Wait...haven't we seen this before? It's deja vu all over again in "Palm Springs," but that's sort of the point in this bizarre-yet-compelling "Groundhog's Day"-style rom-com.
Sight unseen, if you hear that "Palm Springs" stars SNL alum and "Brooklyn 99" star comedian, Andy Samberg, and that it was produced by his "Lonely Island" production studio, you'd expect a laugh-riot. This isn't one. But that's not all bad.
"Palm Springs" is really more of a drama that has several funny components and characters, and it has much more curiosity than your average romantic comedy.
Nyles (Samberg) has found himself re-living the same day over-and-over again, for eternity. But unlike with Bill Murray in "Groundhog's Day," (a film that this one references subtly and frequently), the story doesn't begin with him finding out about his time-loop personal hell. It also doesn't release him once he chooses to become "self-less." When we meet Nyles, he's already spent a countless amount of days trapped in the same day, and he's lost all hope that there's any meaning to it all.
The particular day that he's anchored to happens to be a wedding that he's been invited, a guest of his girlfriend, MIsty (Meredith Hagner). But what makes THIS particular day-within-a-day important, is that the trainwreck, self-loathing sister-of-the-bride, Sarah (Cristin Milioti) ends up getting stuck in the day with him. Like, she's always been around as part of this day, but she's developed the AWARENESS that she's now re-living the day again and again.
This gives "Palm Springs" the opportunity to explore similar themes that "Groundhog's Day" did so well, as sort of a remix for modern times. The overwhelming message seems to be to "seize the day," all the while watching characters who are trying to make this particular day cease.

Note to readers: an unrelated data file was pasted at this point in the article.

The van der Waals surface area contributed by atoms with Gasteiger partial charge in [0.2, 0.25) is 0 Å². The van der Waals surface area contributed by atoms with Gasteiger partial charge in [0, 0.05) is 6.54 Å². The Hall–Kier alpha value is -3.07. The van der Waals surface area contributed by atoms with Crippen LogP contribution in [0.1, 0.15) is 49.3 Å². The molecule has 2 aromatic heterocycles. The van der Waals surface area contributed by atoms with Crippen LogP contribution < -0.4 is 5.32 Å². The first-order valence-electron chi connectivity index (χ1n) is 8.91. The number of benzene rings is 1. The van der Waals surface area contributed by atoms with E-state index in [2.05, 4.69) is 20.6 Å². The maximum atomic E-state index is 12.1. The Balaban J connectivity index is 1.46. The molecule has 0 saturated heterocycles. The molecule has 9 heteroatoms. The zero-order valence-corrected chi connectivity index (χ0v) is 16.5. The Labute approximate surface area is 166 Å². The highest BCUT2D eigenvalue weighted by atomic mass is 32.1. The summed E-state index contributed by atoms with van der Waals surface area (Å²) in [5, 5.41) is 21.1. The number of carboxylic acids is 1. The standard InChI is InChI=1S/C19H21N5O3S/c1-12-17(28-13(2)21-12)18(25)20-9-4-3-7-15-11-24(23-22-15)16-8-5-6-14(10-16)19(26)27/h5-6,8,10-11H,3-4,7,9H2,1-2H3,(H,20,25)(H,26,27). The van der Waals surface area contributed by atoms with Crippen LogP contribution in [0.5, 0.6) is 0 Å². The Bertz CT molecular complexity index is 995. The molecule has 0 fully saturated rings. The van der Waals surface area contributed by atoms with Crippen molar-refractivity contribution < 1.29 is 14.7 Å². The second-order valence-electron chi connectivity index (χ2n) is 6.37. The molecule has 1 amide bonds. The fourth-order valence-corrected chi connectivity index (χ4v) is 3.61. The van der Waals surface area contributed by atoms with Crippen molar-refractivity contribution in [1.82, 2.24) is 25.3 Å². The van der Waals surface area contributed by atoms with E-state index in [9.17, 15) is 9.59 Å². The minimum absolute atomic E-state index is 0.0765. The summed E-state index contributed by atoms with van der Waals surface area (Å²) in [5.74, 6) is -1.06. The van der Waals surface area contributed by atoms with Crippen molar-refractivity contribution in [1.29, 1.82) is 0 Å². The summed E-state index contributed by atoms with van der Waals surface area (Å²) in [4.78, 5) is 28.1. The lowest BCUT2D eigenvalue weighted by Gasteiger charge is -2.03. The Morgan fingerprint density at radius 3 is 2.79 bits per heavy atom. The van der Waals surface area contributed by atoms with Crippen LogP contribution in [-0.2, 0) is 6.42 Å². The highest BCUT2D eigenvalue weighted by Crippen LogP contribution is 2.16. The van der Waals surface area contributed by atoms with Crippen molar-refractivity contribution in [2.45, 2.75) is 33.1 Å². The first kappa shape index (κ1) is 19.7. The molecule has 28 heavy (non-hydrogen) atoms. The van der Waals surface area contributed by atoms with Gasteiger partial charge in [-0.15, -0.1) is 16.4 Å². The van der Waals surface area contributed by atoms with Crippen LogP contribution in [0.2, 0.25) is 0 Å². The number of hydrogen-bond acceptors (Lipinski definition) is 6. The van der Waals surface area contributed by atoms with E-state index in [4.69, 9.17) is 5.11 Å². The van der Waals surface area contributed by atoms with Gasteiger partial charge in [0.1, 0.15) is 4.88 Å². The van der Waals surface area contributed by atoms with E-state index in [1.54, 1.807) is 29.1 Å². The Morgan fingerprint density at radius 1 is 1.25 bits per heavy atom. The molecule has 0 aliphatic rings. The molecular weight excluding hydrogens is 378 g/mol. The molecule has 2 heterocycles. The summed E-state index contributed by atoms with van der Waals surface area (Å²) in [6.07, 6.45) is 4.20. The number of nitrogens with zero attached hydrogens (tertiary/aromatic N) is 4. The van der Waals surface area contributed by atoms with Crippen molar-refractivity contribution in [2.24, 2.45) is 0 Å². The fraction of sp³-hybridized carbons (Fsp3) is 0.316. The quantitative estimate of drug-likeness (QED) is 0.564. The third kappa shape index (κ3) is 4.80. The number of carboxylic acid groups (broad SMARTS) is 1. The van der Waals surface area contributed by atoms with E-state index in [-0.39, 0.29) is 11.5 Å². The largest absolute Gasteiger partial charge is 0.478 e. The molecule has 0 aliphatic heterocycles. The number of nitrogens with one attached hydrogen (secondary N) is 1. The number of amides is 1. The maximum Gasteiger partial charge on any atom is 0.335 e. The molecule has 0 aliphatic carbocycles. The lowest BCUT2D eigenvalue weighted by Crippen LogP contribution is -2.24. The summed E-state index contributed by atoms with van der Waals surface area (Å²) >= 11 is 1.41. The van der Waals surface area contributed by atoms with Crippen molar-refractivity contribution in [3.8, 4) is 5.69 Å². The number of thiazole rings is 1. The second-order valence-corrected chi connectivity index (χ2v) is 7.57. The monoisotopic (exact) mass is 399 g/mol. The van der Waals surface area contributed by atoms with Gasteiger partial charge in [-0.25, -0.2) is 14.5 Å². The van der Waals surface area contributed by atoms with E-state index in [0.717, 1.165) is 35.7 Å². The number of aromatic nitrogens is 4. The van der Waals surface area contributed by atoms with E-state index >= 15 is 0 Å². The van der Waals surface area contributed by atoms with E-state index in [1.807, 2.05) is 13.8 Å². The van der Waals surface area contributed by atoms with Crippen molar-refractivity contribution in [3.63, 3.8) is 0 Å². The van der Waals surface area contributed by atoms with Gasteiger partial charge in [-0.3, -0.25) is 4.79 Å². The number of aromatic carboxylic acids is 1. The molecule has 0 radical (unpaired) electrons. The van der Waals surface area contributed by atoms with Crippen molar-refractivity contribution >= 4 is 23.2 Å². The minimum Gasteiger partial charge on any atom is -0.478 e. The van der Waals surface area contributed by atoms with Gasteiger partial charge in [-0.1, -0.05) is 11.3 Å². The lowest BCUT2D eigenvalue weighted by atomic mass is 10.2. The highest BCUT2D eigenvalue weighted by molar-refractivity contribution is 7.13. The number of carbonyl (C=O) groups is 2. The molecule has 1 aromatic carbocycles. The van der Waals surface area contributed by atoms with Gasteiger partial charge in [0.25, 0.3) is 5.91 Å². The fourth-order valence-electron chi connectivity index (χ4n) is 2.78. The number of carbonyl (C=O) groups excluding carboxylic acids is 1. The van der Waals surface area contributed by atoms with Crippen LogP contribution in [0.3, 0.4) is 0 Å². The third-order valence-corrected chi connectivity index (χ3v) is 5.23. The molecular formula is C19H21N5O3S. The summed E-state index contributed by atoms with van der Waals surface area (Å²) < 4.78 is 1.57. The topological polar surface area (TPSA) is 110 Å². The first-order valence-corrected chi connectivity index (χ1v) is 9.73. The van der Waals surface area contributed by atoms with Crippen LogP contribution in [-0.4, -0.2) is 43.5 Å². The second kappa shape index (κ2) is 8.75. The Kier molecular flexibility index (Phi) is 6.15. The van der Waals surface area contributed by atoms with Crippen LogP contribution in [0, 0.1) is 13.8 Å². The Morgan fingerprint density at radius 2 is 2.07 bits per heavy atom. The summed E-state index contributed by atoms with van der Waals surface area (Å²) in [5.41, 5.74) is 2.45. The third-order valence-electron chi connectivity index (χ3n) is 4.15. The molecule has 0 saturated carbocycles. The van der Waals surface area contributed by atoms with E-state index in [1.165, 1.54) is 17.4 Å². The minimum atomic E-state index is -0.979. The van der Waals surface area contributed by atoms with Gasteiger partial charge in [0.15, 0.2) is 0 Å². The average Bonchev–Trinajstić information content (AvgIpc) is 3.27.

This plot-mechanism has been done before. "Source Code" was a great film that took the concept and applied it to an action-thriller. "Happy Death Day" took it and imagined it within the realm of horror. The major flaw in the design of "Palm Springs" is that it not only borrows from "Groundhog's Day," but it sets itself in the same romantic-comedy genre of film. In doing so, the comparisons are inevitable, and because "Groundhog's Day" is so well-known and so beloved, "Palm Springs" is only setting itself up to fall short of that greatness.
"Palm Springs" is more contemplative, if not imaginative. It's clearly a fantasy, and the chemistry between Samberg and Milioti is palpable and warm. If you have to spend the same day over-and-over again, here's a pair that makes it worth it. It bears mentioning that J.K. Simmons is quite great in this too as Roy, a guy who is also trapped in the time-loop who spends most of his time hunting Nyles with a bow and arrow and has tortured him countless times in the past. Every time Roy shows up, the movie elevates.
Samberg maybe shows more range here than he has in anything else he's done in the past, and you just like watching him. But Cristin Milioti is the one that most will end up Googling, trying to find out who she is and what she's been in before. He's good, she's great, and together they're just a couple trying to navigate life one-day-at-a-time...just like the rest of us.
Genre: Comedy, Romance.
Run Time: 1 hour 30 minutes.
Starring: Andy Samberg, Cristin Milioti, J.K. Simmons, Meredith Hagner, Camila Mendes.
Directed by Max Barbakow (feature-film directorial debut).
"Palm Springs" is available on Hulu beginning Friday, July 10th, 2020.
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